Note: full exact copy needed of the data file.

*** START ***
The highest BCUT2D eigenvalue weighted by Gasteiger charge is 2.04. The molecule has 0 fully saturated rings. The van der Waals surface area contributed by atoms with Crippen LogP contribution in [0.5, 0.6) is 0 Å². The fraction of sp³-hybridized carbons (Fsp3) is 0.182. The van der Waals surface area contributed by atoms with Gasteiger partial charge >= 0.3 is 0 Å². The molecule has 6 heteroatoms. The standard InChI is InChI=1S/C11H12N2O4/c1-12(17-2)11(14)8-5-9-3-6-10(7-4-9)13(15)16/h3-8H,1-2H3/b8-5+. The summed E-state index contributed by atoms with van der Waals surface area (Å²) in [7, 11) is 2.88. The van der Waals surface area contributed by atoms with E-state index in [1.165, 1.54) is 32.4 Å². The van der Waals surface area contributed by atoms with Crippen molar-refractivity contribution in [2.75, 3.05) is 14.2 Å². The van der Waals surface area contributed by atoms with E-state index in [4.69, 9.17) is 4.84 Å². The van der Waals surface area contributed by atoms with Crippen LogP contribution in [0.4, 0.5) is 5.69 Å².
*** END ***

The highest BCUT2D eigenvalue weighted by Gasteiger charge is 2.04. The molecule has 0 fully saturated rings. The van der Waals surface area contributed by atoms with Crippen LogP contribution in [0.5, 0.6) is 0 Å². The fraction of sp³-hybridized carbons (Fsp3) is 0.182. The van der Waals surface area contributed by atoms with Gasteiger partial charge >= 0.3 is 0 Å². The molecule has 6 heteroatoms. The standard InChI is InChI=1S/C11H12N2O4/c1-12(17-2)11(14)8-5-9-3-6-10(7-4-9)13(15)16/h3-8H,1-2H3/b8-5+. The summed E-state index contributed by atoms with van der Waals surface area (Å²) in [7, 11) is 2.88. The van der Waals surface area contributed by atoms with E-state index in [1.165, 1.54) is 32.4 Å². The van der Waals surface area contributed by atoms with Crippen molar-refractivity contribution in [2.75, 3.05) is 14.2 Å². The van der Waals surface area contributed by atoms with E-state index in [4.69, 9.17) is 4.84 Å². The van der Waals surface area contributed by atoms with Crippen LogP contribution in [0.4, 0.5) is 5.69 Å².